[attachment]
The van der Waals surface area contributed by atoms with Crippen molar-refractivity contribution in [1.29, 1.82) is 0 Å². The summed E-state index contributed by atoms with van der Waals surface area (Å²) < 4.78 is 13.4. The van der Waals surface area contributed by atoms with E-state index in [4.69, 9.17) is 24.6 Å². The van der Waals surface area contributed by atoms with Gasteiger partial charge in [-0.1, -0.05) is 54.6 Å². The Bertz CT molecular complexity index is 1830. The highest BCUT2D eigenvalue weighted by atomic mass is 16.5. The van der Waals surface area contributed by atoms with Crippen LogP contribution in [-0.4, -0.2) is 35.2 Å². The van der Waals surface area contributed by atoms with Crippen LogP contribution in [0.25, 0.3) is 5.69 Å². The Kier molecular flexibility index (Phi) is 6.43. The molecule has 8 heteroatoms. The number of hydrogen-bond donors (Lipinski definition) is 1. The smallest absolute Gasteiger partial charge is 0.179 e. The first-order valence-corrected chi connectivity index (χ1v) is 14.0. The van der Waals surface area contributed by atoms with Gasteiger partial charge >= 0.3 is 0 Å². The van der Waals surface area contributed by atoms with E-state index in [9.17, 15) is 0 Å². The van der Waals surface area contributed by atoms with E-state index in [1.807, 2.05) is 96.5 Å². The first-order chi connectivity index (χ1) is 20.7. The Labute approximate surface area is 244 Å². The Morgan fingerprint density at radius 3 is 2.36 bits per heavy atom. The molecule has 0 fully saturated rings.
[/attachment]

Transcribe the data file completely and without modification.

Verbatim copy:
The van der Waals surface area contributed by atoms with Crippen molar-refractivity contribution in [1.29, 1.82) is 0 Å². The summed E-state index contributed by atoms with van der Waals surface area (Å²) < 4.78 is 13.4. The van der Waals surface area contributed by atoms with E-state index in [4.69, 9.17) is 24.6 Å². The van der Waals surface area contributed by atoms with Gasteiger partial charge in [-0.1, -0.05) is 54.6 Å². The Bertz CT molecular complexity index is 1830. The highest BCUT2D eigenvalue weighted by atomic mass is 16.5. The van der Waals surface area contributed by atoms with Crippen LogP contribution in [-0.4, -0.2) is 35.2 Å². The van der Waals surface area contributed by atoms with Crippen LogP contribution in [0.25, 0.3) is 5.69 Å². The Kier molecular flexibility index (Phi) is 6.43. The molecule has 8 heteroatoms. The number of hydrogen-bond donors (Lipinski definition) is 1. The smallest absolute Gasteiger partial charge is 0.179 e. The first-order valence-corrected chi connectivity index (χ1v) is 14.0. The van der Waals surface area contributed by atoms with Gasteiger partial charge >= 0.3 is 0 Å². The van der Waals surface area contributed by atoms with E-state index in [9.17, 15) is 0 Å². The van der Waals surface area contributed by atoms with E-state index in [1.807, 2.05) is 96.5 Å². The first-order chi connectivity index (χ1) is 20.7. The Labute approximate surface area is 244 Å². The Morgan fingerprint density at radius 3 is 2.36 bits per heavy atom. The molecule has 0 fully saturated rings.